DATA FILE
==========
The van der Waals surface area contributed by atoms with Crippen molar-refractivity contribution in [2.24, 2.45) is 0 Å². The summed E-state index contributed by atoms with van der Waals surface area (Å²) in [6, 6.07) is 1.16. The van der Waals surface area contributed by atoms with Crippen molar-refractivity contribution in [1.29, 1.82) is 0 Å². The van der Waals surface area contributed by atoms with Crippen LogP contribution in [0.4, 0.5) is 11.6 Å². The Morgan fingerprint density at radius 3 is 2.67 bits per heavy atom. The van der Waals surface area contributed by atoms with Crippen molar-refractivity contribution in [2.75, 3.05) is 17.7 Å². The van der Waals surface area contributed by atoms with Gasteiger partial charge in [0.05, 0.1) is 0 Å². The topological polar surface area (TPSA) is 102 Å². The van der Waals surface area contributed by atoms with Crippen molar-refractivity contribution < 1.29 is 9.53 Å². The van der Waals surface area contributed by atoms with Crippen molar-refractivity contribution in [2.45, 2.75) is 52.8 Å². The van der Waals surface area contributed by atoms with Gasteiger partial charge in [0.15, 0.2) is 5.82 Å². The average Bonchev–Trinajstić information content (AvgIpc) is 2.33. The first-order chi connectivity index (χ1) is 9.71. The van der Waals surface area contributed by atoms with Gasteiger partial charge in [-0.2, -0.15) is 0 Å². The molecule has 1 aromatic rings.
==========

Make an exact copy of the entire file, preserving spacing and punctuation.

The van der Waals surface area contributed by atoms with Crippen molar-refractivity contribution in [2.24, 2.45) is 0 Å². The summed E-state index contributed by atoms with van der Waals surface area (Å²) in [6, 6.07) is 1.16. The van der Waals surface area contributed by atoms with Crippen molar-refractivity contribution in [1.29, 1.82) is 0 Å². The van der Waals surface area contributed by atoms with Crippen LogP contribution in [0.4, 0.5) is 11.6 Å². The Morgan fingerprint density at radius 3 is 2.67 bits per heavy atom. The van der Waals surface area contributed by atoms with Crippen molar-refractivity contribution in [2.75, 3.05) is 17.7 Å². The van der Waals surface area contributed by atoms with Gasteiger partial charge in [0.05, 0.1) is 0 Å². The topological polar surface area (TPSA) is 102 Å². The van der Waals surface area contributed by atoms with Crippen molar-refractivity contribution < 1.29 is 9.53 Å². The van der Waals surface area contributed by atoms with Crippen molar-refractivity contribution in [2.45, 2.75) is 52.8 Å². The van der Waals surface area contributed by atoms with Gasteiger partial charge in [0.15, 0.2) is 5.82 Å². The average Bonchev–Trinajstić information content (AvgIpc) is 2.33. The first-order chi connectivity index (χ1) is 9.71. The van der Waals surface area contributed by atoms with Gasteiger partial charge in [-0.2, -0.15) is 0 Å². The molecule has 1 aromatic rings.